Instead of laughing it off, some berk called the police, where a 23-year-old employee admitted the drugs were his and that he had hidden them in the meal to keep them out of sight while he worked.
Dundee Police Chief David Uhl said: “[The grandfather] had seen them in the parking lot and saw them interacting with the employee, so he thought that was suspicious, so he did a really great thing; He wrote down a description of the car and gave a license plate.”
The employee, and two other suspects have been arrested and charged with drug possession.
Uhl added: “Very serious when our children are involved. Luckily, this family was on top of it and saw it right away when the grandson opened it up.”
The British police force have had a series of boring cars done up like pandas as they try and catch villains, but in Dubai, they’ve won everything hands down by unveiling a Ferrari FV as their new squad car.
That’s in addition to the Lamborghini Aventador that officers already use. Oh, and the Chevrolet Camaro SS, a Dodge Charger and a BMW 5-Series that they have too. They’re just showing off aren’t they?
Police chief Lieutenant General Dhahi Khalfan Tamim said: “Dubai is a unique city and everything in it should reflect its uniqueness and for that reason police will add a Ferrari sports car to its patrol fleet. We have been pleasantly surprised by the reaction of people to the Lamborghini, so we said a Ferrari would be a good choice too.”
The roads, as we all know, are teaming with arseholes. With that in mind, the police have launched a new road safety campaign in a bid to stop inconsiderate drivers. Operation Safeway looks to target motoring bullies who tailgate and drive too close to other drivers.
They’ve released a video of some berk in a van who gets as close as 30cm away from the back of an unmarked police car.
Police will employ these cars and motorbikes fitted with video cameras, in a bid to tackle offending drivers, such as the one shown above, who was recorded travelling at 70mph, tailgating like a madman, flashing his lights and taking both hands off the wheel to make ‘gestures’ at the officer driving the car.
Sgt Simon Willsher from the police said: “Many drivers do not realise that they can be prosecuted for inconsiderate driving when it also careless driving. For example, if someone is tailgating because they aren’t paying attention and don’t think about stopping distances they can go on a National Driver Alertness Course without going through court or having penalty points on their driving licences.”
“If, on the other hand, they are tailgating because they are impatient and trying to bully people out of the way they can be prosecuted for careless driving.”
We all like free stuff, and there’s no one who likes free stuff more than criminals. However, in Derbyshire recently, their yearning for free stuff has been the undoing of some nineteen suspected criminals, who were lured into a state of arrest with the promise of free beer.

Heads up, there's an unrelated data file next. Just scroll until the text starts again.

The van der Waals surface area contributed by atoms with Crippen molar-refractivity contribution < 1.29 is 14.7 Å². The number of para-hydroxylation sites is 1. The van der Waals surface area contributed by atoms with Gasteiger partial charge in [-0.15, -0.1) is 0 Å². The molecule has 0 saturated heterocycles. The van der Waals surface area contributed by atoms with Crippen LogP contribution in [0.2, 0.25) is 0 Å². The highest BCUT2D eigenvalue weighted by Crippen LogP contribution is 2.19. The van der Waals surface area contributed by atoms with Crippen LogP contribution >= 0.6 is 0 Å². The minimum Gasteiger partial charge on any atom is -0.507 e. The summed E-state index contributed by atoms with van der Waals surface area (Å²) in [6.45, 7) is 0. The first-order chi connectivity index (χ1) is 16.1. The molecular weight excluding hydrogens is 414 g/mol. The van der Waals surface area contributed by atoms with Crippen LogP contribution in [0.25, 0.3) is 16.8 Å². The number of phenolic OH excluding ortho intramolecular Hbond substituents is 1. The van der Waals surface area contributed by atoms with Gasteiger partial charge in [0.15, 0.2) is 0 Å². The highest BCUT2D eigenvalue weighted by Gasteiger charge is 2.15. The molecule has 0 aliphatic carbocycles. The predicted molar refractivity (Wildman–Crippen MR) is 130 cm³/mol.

Derbyshire Constabulary lured the suspected baddies into their arrest net by sending them letters, inviting them to ring a ‘marketing company’ and claim a ‘free crate of beer’. You can see where this is going can’t you?
Once they rang the ‘marketing company’, the hoodlums were put through to Chesterfield police station and arrangements were made with them for the delivery of their ‘free beer’. Once the police knew where they would be and when, they merely turned up with their special metal arresting mitts and threw them into the backs of some panda wagons.
Chief Inspector Graham McLaughlin, who was in charge of the ingenious operation, smirked like a bastard as he said: “These suspects are people who have managed to evade arrest for some time, so we have used different tactics to find them. It has been very cost-effective as it can take a lot of time and money to track people down. We use a variety of methods to arrest those suspected of committing criminal offences and we will continue to use new tactics when necessary.”
Hurrah for the police! Down with crime! Let’s all have some beer!
The police’s crime map website, launched in February, has been very very popular, bagging itself hundreds of millions of hits. And now, they’ve expanded it to allow the public to compare the performance of their local force with others.
This means that you can search by postcode to see info about the crime going on outside your house, just so you can really live in abject fear. Constantly.
If you want to round up mates and chase specific people with pitchforks, then you’ll be thrilled to learn that the expanded site allows you to identify hotspots and find crimes and incidents by individual street.
And the Home Office aren’t finished yet!
“We want to reduce the threshold and publish crime information for key locations such as football stadiums, parks and supermarkets so the public has access to an even greater level of information,” said a spokesman.
Its been promised that, as of next May, we’ll be able to see the fall out from a crime and track its progress through the criminal justice system.
The policing minister, Nick Herbert, says:
“The addition of further crime categories and easy access to police force performance data will give people the information and power they need to hold their local forces to account and ensure that crime in their area is driven down”
“Ahead of the introduction of elected police and crime commissioners, crime mapping is just one way in which the government is empowering communities and strengthening the link between the police and the public.”